Nyctereutes procyonoides uses latrines to communicate with other members of the species. A latrine is a definite site where an entire group of raccoon dogs will both urinate and defecate. Research has suggested that raccoon dogs use the latrine for information exchange among family members as well strangers. The animals modify their behavior based on olfactory recognition of conspecific individuals when they encounter one another. (Yamamoto, 1984)
Raccoon dogs are vocal canids. However, they do not, like all other representatives of the order, bark. They may whine, whimper, or mew; these are all responses coupled with friendly or submissive behavior. They may growl when frightened or when being aggressive. (Sheldon, 1992; Ward and Wurster-Hill, 1990)
In addition to scent cues and vocal communication, these animals use some body postures--such as tail position--to indicate dominance and readiness to mate. Tactile communication if probably important between parents and offspring, as well as between mates.
Nyctereutes procyonoides is an opportunistic omnivore. On land, it hunts insects, small rodents, amphibians, birds, and eggs. It also fishes in lakes, rivers, and streams using its paws to scoop prey out of the water. It also dives underwater in search for its meal. In addition, raccoon dogs eat mollusks, snakes, and lizards; on the seashore, crabs, sea urchins, and sea carrion are also consumed. (Colby, 1965; Sheldon, 1992)
Raccoon dogs also eat plant material— including stems, roots, leaves, bulbs, fruits, nuts berries, and seeds— according to the season and location. During the fall, they eat mainly vegetables, including a variety of fruits, wild berries, and seeds such as oats. In the winter, when food sources are limited, they may survive on human garbage and carrion. In Japan, raccoon dogs rely heavily on garbage, insects, fish, crabs, and plants such as buckthorn (Rhamnus), hornbeam (Carpinus), and a shrub (Aucuba japonica). In Finland, during the summers, they rely on small mammals (Mus musculus), plants, and amphibians; during the winter, they rely on carrion, small mammals, and plants. (Ward and Wurster-Hill, 1990)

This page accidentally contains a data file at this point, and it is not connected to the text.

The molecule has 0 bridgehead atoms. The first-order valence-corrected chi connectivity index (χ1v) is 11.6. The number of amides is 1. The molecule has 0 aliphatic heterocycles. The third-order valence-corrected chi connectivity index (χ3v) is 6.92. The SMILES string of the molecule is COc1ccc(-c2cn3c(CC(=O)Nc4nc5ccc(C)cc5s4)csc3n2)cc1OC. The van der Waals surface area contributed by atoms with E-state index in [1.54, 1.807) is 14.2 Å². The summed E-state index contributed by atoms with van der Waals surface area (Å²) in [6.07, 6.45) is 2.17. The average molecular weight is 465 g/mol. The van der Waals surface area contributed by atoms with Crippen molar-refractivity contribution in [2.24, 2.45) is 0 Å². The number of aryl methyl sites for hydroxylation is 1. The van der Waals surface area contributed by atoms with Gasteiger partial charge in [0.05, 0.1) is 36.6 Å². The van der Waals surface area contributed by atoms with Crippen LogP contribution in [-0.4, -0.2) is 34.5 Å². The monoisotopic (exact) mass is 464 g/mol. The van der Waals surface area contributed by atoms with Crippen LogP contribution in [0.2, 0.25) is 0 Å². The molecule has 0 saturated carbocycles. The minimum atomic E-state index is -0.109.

Not much is known about the antipredator adaptations of N. procyonoides. Wolves, lynx, wolverines, martens, golden eagles, sea eagles, eagle owls, and domestic dogs are all predators of this species. In the former U.S.S.R. and Finland, humans are also major predators of raccoon dogs. Raccoon dogs are used for commercial trapping and fur farming by humans. In Japan, raccoon dogs are also eaten by humans. (Sheldon, 1992; Ward and Wurster-Hill, 1990)
Raccoon dogs are an important food source for various larger canids as well as humans. They are also responsible for controlling insect and rodent populations, but, because they are generalists, they do not affect any one species on a large scale. Nyctereutes procyonoides is prone to infections including mange, rabies, piroplasmosis, and helminths. (Ward and Wurster-Hill, 1990)
Japan, Finland, and the former U.S.S.R. benefit from the trading of the fur of N. procyonoides. Pelts are used for necklets, collars, and fur coats. In Japan, people eat raccoon dogs as well as use their fur for bristles for calligraphy brushes. The bones have also been used medicinally and as an aphrodisiac. (Sheldon, 1992; Ward and Wurster-Hill, 1990)
Raccoon dogs are capable of living in areas close to humans. They are often exterminated because they are carriers of diseases that can be trasmitted to humans and other animals. They are also killed for preying on small-game animals and other wildlife. (Ward and Wurster-Hill, 1990)
The success of N. procyonoides is in part due to its great adaptability, high reproductive rate, tolerance of human presence, and opportunistic foraging behavior. Nyctos means "night" and ereuna means "seeking." Prokyon means "before dog" and eidos means "form." The species is not closely related to any other member of Canidae. It has the unusual characteristic of supernumerary chromosomes and shares homologous chromosomes with members of Felidae. For these reasons, the taxonomic position of N. procyonoides is not clear. Taxonomists recognize five to six subspecies of N. procyonoides. (Sheldon, 1992; Ward and Wurster-Hill, 1990)
Nancy Shefferly (editor), Animal Diversity Web.
Kelly Carr (author), University of Michigan-Ann Arbor, Phil Myers (editor, instructor), Museum of Zoology, University of Michigan-Ann Arbor.